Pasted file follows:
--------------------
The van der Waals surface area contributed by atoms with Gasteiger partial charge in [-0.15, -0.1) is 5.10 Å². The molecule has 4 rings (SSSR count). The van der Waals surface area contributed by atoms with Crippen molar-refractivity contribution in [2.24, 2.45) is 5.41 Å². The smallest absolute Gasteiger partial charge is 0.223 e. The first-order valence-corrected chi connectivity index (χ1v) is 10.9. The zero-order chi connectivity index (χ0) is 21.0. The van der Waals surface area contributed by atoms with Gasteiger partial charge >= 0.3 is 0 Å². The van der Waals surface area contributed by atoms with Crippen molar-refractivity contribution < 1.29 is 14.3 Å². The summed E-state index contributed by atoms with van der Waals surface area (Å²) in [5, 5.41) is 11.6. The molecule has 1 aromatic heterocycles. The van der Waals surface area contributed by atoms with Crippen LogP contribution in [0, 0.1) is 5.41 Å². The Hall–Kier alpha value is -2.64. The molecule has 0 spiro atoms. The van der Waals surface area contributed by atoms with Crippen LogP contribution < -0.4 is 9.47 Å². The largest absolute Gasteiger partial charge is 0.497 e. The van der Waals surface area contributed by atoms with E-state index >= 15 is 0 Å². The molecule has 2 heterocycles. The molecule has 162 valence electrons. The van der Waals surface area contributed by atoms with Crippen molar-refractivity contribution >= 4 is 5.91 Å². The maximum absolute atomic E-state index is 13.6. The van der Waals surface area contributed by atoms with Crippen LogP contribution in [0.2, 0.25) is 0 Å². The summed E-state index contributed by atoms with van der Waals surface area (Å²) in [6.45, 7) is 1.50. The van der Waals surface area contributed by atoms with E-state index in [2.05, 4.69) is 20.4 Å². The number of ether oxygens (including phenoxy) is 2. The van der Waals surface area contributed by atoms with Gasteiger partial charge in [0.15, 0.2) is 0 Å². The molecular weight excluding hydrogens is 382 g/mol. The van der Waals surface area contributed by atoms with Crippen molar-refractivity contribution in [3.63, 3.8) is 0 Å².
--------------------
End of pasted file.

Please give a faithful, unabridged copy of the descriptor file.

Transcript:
The van der Waals surface area contributed by atoms with Gasteiger partial charge in [-0.15, -0.1) is 5.10 Å². The molecule has 4 rings (SSSR count). The van der Waals surface area contributed by atoms with Crippen molar-refractivity contribution in [2.24, 2.45) is 5.41 Å². The smallest absolute Gasteiger partial charge is 0.223 e. The first-order valence-corrected chi connectivity index (χ1v) is 10.9. The zero-order chi connectivity index (χ0) is 21.0. The van der Waals surface area contributed by atoms with Gasteiger partial charge >= 0.3 is 0 Å². The van der Waals surface area contributed by atoms with Crippen molar-refractivity contribution < 1.29 is 14.3 Å². The summed E-state index contributed by atoms with van der Waals surface area (Å²) in [5, 5.41) is 11.6. The molecule has 1 aromatic heterocycles. The van der Waals surface area contributed by atoms with Crippen LogP contribution in [0, 0.1) is 5.41 Å². The Hall–Kier alpha value is -2.64. The molecule has 0 spiro atoms. The van der Waals surface area contributed by atoms with Crippen LogP contribution < -0.4 is 9.47 Å². The largest absolute Gasteiger partial charge is 0.497 e. The van der Waals surface area contributed by atoms with E-state index >= 15 is 0 Å². The molecule has 2 heterocycles. The molecule has 162 valence electrons. The van der Waals surface area contributed by atoms with Crippen molar-refractivity contribution >= 4 is 5.91 Å². The maximum absolute atomic E-state index is 13.6. The van der Waals surface area contributed by atoms with Crippen LogP contribution in [0.2, 0.25) is 0 Å². The summed E-state index contributed by atoms with van der Waals surface area (Å²) in [6.45, 7) is 1.50. The van der Waals surface area contributed by atoms with E-state index in [2.05, 4.69) is 20.4 Å². The number of ether oxygens (including phenoxy) is 2. The van der Waals surface area contributed by atoms with Gasteiger partial charge in [0.15, 0.2) is 0 Å². The molecular weight excluding hydrogens is 382 g/mol. The van der Waals surface area contributed by atoms with Crippen molar-refractivity contribution in [3.63, 3.8) is 0 Å².